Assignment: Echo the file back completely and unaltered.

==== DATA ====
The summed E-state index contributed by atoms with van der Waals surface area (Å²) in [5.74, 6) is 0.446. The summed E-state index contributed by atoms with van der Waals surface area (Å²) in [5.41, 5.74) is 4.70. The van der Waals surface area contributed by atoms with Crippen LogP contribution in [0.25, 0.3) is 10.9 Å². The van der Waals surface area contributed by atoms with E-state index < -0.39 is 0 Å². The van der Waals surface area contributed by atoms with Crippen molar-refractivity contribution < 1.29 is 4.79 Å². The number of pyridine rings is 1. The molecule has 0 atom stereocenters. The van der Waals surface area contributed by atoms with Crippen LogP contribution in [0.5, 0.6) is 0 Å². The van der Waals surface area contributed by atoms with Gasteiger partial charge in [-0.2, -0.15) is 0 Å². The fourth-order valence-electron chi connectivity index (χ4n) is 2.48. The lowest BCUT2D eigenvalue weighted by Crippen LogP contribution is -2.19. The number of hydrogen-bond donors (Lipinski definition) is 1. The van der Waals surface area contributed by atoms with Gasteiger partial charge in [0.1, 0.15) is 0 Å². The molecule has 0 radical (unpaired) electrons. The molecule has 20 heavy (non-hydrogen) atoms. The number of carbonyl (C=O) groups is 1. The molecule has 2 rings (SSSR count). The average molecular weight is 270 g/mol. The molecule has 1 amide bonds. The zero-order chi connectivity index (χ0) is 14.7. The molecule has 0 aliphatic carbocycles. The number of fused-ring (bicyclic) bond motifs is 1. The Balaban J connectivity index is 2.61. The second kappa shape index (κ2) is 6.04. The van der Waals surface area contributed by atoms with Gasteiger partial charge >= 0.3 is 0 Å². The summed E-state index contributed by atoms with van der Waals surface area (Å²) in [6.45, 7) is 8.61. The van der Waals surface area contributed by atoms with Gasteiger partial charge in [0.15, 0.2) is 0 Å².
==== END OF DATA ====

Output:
The summed E-state index contributed by atoms with van der Waals surface area (Å²) in [5.74, 6) is 0.446. The summed E-state index contributed by atoms with van der Waals surface area (Å²) in [5.41, 5.74) is 4.70. The van der Waals surface area contributed by atoms with Crippen LogP contribution in [0.25, 0.3) is 10.9 Å². The van der Waals surface area contributed by atoms with E-state index < -0.39 is 0 Å². The van der Waals surface area contributed by atoms with Crippen molar-refractivity contribution < 1.29 is 4.79 Å². The number of pyridine rings is 1. The molecule has 0 atom stereocenters. The van der Waals surface area contributed by atoms with Crippen LogP contribution in [0.5, 0.6) is 0 Å². The van der Waals surface area contributed by atoms with Gasteiger partial charge in [-0.2, -0.15) is 0 Å². The fourth-order valence-electron chi connectivity index (χ4n) is 2.48. The lowest BCUT2D eigenvalue weighted by Crippen LogP contribution is -2.19. The number of hydrogen-bond donors (Lipinski definition) is 1. The van der Waals surface area contributed by atoms with Gasteiger partial charge in [0.1, 0.15) is 0 Å². The molecule has 0 radical (unpaired) electrons. The molecule has 20 heavy (non-hydrogen) atoms. The number of carbonyl (C=O) groups is 1. The molecule has 2 rings (SSSR count). The average molecular weight is 270 g/mol. The molecule has 1 amide bonds. The zero-order chi connectivity index (χ0) is 14.7. The molecule has 0 aliphatic carbocycles. The number of fused-ring (bicyclic) bond motifs is 1. The Balaban J connectivity index is 2.61. The second kappa shape index (κ2) is 6.04. The van der Waals surface area contributed by atoms with Gasteiger partial charge >= 0.3 is 0 Å². The summed E-state index contributed by atoms with van der Waals surface area (Å²) in [6.45, 7) is 8.61. The van der Waals surface area contributed by atoms with Gasteiger partial charge in [0.15, 0.2) is 0 Å².